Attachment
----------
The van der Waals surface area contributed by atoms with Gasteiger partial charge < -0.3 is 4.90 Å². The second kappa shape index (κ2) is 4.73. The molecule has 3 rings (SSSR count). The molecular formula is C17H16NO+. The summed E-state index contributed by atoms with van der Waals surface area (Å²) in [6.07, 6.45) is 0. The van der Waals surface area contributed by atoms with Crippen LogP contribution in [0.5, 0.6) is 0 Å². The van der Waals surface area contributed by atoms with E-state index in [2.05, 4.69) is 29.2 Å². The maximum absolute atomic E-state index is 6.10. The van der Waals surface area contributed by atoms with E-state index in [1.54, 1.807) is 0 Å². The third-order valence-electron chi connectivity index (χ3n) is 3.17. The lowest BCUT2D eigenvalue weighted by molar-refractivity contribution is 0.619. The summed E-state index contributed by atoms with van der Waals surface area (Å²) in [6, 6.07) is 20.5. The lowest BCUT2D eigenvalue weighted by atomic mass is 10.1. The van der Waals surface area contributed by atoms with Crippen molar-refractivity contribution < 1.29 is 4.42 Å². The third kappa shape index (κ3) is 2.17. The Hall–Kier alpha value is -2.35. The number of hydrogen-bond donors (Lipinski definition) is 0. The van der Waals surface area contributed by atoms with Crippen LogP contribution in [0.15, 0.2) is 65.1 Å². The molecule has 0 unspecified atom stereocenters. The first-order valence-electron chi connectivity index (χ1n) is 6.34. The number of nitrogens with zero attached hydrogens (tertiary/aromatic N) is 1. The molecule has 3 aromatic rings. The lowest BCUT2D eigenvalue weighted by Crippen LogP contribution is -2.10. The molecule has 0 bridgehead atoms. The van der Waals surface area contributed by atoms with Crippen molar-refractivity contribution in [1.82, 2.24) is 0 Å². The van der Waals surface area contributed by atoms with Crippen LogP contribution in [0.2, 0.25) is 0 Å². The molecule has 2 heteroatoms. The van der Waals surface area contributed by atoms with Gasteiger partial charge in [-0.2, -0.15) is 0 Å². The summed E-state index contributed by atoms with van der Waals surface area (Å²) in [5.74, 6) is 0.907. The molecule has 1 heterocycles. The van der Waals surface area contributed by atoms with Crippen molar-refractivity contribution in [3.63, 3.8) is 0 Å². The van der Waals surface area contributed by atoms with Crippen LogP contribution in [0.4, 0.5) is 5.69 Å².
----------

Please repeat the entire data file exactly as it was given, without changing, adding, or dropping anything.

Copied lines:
The van der Waals surface area contributed by atoms with Gasteiger partial charge < -0.3 is 4.90 Å². The second kappa shape index (κ2) is 4.73. The molecule has 3 rings (SSSR count). The molecular formula is C17H16NO+. The summed E-state index contributed by atoms with van der Waals surface area (Å²) in [6.07, 6.45) is 0. The van der Waals surface area contributed by atoms with Crippen LogP contribution in [0.5, 0.6) is 0 Å². The van der Waals surface area contributed by atoms with E-state index in [2.05, 4.69) is 29.2 Å². The maximum absolute atomic E-state index is 6.10. The van der Waals surface area contributed by atoms with E-state index in [1.54, 1.807) is 0 Å². The third-order valence-electron chi connectivity index (χ3n) is 3.17. The lowest BCUT2D eigenvalue weighted by molar-refractivity contribution is 0.619. The summed E-state index contributed by atoms with van der Waals surface area (Å²) in [6, 6.07) is 20.5. The lowest BCUT2D eigenvalue weighted by atomic mass is 10.1. The van der Waals surface area contributed by atoms with Crippen molar-refractivity contribution < 1.29 is 4.42 Å². The third kappa shape index (κ3) is 2.17. The Hall–Kier alpha value is -2.35. The number of hydrogen-bond donors (Lipinski definition) is 0. The van der Waals surface area contributed by atoms with Crippen LogP contribution in [0.15, 0.2) is 65.1 Å². The molecule has 0 unspecified atom stereocenters. The first-order valence-electron chi connectivity index (χ1n) is 6.34. The number of nitrogens with zero attached hydrogens (tertiary/aromatic N) is 1. The molecule has 3 aromatic rings. The lowest BCUT2D eigenvalue weighted by Crippen LogP contribution is -2.10. The molecule has 0 bridgehead atoms. The van der Waals surface area contributed by atoms with Crippen molar-refractivity contribution in [1.82, 2.24) is 0 Å². The van der Waals surface area contributed by atoms with Crippen LogP contribution in [0.2, 0.25) is 0 Å². The molecule has 2 heteroatoms. The van der Waals surface area contributed by atoms with Gasteiger partial charge in [-0.2, -0.15) is 0 Å². The summed E-state index contributed by atoms with van der Waals surface area (Å²) in [5.74, 6) is 0.907. The molecule has 1 heterocycles. The van der Waals surface area contributed by atoms with Crippen molar-refractivity contribution in [3.63, 3.8) is 0 Å². The van der Waals surface area contributed by atoms with Crippen LogP contribution in [0.4, 0.5) is 5.69 Å².